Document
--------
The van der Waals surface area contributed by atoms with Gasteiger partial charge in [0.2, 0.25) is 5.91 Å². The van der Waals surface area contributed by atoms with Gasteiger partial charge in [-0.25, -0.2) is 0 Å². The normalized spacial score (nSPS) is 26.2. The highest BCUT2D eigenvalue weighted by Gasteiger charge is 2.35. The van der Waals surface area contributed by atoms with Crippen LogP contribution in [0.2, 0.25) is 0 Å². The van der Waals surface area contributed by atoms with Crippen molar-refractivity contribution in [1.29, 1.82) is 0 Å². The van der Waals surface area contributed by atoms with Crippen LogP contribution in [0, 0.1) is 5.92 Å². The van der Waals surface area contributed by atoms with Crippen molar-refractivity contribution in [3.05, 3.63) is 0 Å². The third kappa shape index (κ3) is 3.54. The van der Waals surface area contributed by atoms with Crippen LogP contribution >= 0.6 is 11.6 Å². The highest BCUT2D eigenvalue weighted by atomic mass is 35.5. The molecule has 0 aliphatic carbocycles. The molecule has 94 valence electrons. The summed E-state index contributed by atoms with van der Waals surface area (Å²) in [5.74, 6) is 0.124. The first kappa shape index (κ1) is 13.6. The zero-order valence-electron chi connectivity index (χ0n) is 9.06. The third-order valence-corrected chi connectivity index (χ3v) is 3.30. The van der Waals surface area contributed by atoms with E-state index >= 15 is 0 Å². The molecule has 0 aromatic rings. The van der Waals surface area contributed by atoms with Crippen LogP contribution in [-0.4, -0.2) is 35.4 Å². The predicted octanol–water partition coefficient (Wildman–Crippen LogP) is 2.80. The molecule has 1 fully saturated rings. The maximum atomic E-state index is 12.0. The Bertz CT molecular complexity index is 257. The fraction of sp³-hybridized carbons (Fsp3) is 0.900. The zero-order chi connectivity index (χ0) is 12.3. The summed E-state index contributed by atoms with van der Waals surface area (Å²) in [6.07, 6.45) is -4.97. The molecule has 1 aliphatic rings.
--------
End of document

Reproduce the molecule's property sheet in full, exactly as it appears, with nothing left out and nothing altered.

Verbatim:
The van der Waals surface area contributed by atoms with Gasteiger partial charge in [0.2, 0.25) is 5.91 Å². The van der Waals surface area contributed by atoms with Gasteiger partial charge in [-0.25, -0.2) is 0 Å². The normalized spacial score (nSPS) is 26.2. The highest BCUT2D eigenvalue weighted by Gasteiger charge is 2.35. The van der Waals surface area contributed by atoms with Crippen LogP contribution in [0.2, 0.25) is 0 Å². The van der Waals surface area contributed by atoms with Crippen molar-refractivity contribution in [1.29, 1.82) is 0 Å². The van der Waals surface area contributed by atoms with Crippen LogP contribution in [0, 0.1) is 5.92 Å². The van der Waals surface area contributed by atoms with Crippen molar-refractivity contribution in [3.05, 3.63) is 0 Å². The third kappa shape index (κ3) is 3.54. The van der Waals surface area contributed by atoms with Crippen LogP contribution >= 0.6 is 11.6 Å². The highest BCUT2D eigenvalue weighted by atomic mass is 35.5. The molecule has 0 aliphatic carbocycles. The molecule has 94 valence electrons. The summed E-state index contributed by atoms with van der Waals surface area (Å²) in [5.74, 6) is 0.124. The first kappa shape index (κ1) is 13.6. The zero-order valence-electron chi connectivity index (χ0n) is 9.06. The third-order valence-corrected chi connectivity index (χ3v) is 3.30. The van der Waals surface area contributed by atoms with E-state index >= 15 is 0 Å². The molecule has 0 aromatic rings. The van der Waals surface area contributed by atoms with Crippen LogP contribution in [-0.4, -0.2) is 35.4 Å². The predicted octanol–water partition coefficient (Wildman–Crippen LogP) is 2.80. The molecule has 1 fully saturated rings. The maximum atomic E-state index is 12.0. The Bertz CT molecular complexity index is 257. The fraction of sp³-hybridized carbons (Fsp3) is 0.900. The zero-order chi connectivity index (χ0) is 12.3. The summed E-state index contributed by atoms with van der Waals surface area (Å²) in [6.07, 6.45) is -4.97. The molecule has 1 aliphatic rings.